Born and raised in a Roman Catholic family , Donne was educated at both Oxford (Hertford College) and Cambridge. As a young man he travelled on the Continent and in 1596–97 accompanied the earl of Essex on his expeditions to Cádiz and the Azores. On his return he became secretary to Baron Ellesmere and began to achieve a reputation as a poet. His writings of this period include many of his songs and sonnets, and they are notable for their realistic and sensual style. Donne also composed many satirical verses, betraying a cynical outlook.
A public scandal in 1601 (concerning Donne's clandestine marriage to Anne More, niece to Baron Ellesmere Egerton's second wife) ruined Donne's public reputation, and afterwards his poetry became more serious. The two "Anniversaries" — "An Anatomy of the World" (1611) and "Of the Progress of the Soul" (1612)— reveal that his faith in the medieval order of things had been disrupted by the growing political, scientific, and philosophic doubt of the times. His 1611 satire Ignatius his Conclave, described below, was probably the first English work to mention Galileo.
After a long period of financial uncertainty and desperation, during which he was twice a member of Parliament (1601, 1614), Donne heeded the wishes of King James I and was ordained in 1615. With the death of his wife in 1617 the tone of his poetry deepened, particularly in the "Holy Sonnets".
After his ordination, Donne wrote a number of religious works, such as his Devotions (1624) and various sermons. Several of these sermons were published during his lifetime. Donne was also regarded as one of the most eloquent preachers of his day. In 1621, Donne was made dean of St. Paul's, a position he held until his death.
DONNE, JOHN: Clergyman and poet, dean of St. Paul's; b. in London - 1573; d. there Mar. 31, 1631.
He studied at Hart Hall, Oxford (M.A. by convocation, 1610), and in 1592 was admitted to Lincoln's Inn. He immediately became an intimate of the intellectual leaders of the time and had soon won for himself a great reputation as a wit and poet. In 1596 he took part in the expedition to Cadiz, under the Earl of Essex, and on his return was appointed secretary to the Keeper of the Great Seal. About 1600 he lost this position through a clandestine marriage with a niece of the lord keeper.
As early as 1592 he had renounced the Roman Catholic faith, and in 1610 he published in London Pseudo-Martyr, a treatise against Catholicism. He wrote the book at the suggestion of James I., and it is probable that he was well paid for it. This was followed (1610 or 1611) by Conclave Ignatii: sive ejus in nuperis inferni comitiis inthronizatio and an English Ignatius his Conclave; or his Inthronization in a Late Election in Hell (1611). Both works were republished later with titles changed. The original Latin is now extremely rare. As his sovereign was unable to do anything for him immediately in the way of political preferment, Donne continued in civil pursuits till 1615, when he took orders. He was urged to do this by James, who immediately made him royal chaplain. On the insistence of the king the University of Cambridge reluctantly conferred the degree of doctor of divinity on Donne in March of the same year.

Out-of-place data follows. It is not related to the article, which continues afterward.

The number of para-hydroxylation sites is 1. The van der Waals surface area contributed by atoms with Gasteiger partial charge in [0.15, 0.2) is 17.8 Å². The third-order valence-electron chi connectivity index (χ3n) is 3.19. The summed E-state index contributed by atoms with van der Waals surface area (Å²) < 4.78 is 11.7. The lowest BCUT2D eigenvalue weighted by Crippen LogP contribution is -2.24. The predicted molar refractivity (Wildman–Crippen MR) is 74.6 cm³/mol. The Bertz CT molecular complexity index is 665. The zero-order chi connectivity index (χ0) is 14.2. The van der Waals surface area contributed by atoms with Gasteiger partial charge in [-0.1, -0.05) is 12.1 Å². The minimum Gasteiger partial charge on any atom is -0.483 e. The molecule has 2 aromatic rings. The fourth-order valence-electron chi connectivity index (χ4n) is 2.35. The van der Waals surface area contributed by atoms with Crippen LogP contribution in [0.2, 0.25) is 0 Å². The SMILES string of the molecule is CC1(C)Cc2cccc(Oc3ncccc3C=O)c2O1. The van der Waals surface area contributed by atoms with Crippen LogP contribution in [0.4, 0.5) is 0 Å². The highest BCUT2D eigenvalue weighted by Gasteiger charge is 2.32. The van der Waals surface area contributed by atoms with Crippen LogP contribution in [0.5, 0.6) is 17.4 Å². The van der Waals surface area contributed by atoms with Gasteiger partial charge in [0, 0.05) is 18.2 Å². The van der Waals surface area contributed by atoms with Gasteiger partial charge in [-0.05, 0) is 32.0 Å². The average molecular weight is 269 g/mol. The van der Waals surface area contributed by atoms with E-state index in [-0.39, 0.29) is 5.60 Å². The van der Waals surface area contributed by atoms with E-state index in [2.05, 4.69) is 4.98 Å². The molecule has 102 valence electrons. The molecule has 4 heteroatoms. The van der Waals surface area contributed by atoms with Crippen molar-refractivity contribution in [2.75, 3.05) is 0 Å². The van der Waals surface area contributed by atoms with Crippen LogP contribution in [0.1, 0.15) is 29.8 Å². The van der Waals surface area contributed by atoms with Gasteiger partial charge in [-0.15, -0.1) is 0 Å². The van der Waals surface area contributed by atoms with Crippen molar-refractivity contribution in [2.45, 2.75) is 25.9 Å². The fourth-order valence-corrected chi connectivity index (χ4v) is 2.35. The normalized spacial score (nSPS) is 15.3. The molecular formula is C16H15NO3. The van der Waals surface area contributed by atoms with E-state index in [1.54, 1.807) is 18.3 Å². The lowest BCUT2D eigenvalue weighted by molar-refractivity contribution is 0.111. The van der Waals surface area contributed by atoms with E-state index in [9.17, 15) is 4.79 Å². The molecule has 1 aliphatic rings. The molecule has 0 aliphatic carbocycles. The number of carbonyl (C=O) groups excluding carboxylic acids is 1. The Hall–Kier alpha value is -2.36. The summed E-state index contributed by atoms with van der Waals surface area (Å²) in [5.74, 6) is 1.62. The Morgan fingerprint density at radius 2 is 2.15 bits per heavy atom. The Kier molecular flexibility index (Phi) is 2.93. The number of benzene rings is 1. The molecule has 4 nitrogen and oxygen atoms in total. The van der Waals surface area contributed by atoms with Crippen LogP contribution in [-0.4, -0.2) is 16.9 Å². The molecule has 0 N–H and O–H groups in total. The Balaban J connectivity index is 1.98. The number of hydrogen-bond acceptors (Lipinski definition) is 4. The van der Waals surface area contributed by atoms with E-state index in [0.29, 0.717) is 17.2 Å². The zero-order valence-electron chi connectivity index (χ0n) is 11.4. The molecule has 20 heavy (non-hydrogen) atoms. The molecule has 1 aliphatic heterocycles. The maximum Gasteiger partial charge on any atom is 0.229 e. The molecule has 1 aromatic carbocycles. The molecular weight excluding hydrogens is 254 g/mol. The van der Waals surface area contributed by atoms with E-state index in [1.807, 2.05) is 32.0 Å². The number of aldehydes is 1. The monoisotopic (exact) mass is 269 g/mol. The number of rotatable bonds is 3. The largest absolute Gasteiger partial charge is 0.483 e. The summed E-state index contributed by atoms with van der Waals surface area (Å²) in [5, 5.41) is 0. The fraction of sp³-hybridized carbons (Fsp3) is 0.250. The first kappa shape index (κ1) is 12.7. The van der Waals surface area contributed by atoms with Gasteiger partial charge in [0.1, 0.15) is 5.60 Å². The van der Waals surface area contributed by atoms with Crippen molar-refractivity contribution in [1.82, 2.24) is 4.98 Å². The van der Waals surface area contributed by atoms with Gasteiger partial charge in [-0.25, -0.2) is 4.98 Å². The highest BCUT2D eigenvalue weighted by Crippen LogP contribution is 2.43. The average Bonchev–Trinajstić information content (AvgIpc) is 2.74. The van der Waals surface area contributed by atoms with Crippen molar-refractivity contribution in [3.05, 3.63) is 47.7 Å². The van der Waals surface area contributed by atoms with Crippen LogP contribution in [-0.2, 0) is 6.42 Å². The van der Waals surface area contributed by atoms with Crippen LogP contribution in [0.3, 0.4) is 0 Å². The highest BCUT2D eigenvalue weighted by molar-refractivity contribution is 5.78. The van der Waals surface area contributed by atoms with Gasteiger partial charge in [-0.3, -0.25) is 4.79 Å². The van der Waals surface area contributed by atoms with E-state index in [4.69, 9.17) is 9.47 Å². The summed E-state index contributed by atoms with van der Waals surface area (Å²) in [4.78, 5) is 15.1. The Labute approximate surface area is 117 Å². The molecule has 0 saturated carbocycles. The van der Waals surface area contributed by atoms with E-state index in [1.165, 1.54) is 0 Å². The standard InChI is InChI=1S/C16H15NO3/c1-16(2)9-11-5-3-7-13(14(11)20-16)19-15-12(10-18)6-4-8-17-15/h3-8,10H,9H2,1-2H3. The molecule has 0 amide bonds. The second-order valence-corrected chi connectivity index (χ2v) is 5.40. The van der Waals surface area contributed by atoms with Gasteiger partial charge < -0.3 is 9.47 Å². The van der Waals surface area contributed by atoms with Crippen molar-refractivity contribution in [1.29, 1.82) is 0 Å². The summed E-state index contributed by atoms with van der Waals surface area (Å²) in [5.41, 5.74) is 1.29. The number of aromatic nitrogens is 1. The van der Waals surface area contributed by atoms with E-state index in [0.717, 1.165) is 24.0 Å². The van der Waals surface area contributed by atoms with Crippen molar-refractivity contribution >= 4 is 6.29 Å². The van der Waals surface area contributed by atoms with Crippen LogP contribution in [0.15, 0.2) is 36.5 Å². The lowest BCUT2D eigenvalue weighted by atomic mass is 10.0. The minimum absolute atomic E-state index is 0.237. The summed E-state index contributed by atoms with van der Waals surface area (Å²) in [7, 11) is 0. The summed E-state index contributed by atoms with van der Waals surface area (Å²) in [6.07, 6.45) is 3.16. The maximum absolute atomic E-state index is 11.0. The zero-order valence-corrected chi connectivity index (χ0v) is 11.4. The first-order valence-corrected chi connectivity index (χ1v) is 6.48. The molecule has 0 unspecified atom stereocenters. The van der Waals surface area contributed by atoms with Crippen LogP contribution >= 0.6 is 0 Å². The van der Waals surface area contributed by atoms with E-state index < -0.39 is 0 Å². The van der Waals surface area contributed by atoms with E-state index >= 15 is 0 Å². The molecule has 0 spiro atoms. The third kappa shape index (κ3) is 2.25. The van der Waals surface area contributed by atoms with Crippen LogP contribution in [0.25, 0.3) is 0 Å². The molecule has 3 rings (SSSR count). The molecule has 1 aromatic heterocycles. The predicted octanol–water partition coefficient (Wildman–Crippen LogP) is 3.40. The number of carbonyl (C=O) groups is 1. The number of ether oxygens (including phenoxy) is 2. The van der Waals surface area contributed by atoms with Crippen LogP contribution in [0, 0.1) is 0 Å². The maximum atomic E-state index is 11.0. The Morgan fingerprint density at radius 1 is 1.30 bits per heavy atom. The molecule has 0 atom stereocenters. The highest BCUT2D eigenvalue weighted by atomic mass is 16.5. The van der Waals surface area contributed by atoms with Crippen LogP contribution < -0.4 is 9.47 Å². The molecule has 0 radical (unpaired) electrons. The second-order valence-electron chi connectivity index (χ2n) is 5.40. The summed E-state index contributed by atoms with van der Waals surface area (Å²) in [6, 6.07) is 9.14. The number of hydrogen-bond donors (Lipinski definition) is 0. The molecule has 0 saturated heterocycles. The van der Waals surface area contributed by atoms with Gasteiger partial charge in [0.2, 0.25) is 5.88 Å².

Many livings were offered him throughout the country, but he preferred to remain in London. However, in 1616 he accepted the rectory of Keyston, in Huntingdonshire, and later in the same year that of Sevenoaks. He never resided in either parish, remaining in London, where he was appointed divinity reader of Lincoln's Inn.
During the next few years he came to be recognized as one of the first preachers of his time, and in 1621 he was appointed dean of St. Paul's. He was chosen prolocutor of the convocation in 1623, and again in 1624. In the spring of the latter year he was given the rectory of Blunham, in Bedfordshire, and the vicarage of St. Dunstan's-in-the-West, London.
Donne's ability as a preacher continued to increase, and his popularity grew in proportion. He surpassed all others; and, indeed, the editor of his last sermon claims that Donne finally surpassed even himself. This sermon, called by Donne "Death's Duel," was preached just five weeks before his death. He was buried in St. Paul's.
Donne's reputation rests on his poetry. He wrote much verse, but it was usually handed around in manuscript, little of it being published in his lifetime, though his poems were greatly admired by his contemporaries. A collection of his poetry was published in 1633. It contains satires, elegies, epigrams, letters, etc.
He is usually classified as a "metaphysical poet," and occupies an important place in English literature. He set a style in English poetry that continued dominant till the time of Dryden; and even in Browning's ruggedness and obscurity may be detected the influence of Donne.
His sermons were published in various forms, including three volumes edited by his son, John Donne the Younger (London, 1640, 1649, 1660). As many as 180 are now known. They are marked by poetic, imaginary, and philosophic insight, and with Donne's other literary works constitute a memorial of great industry and rare talents.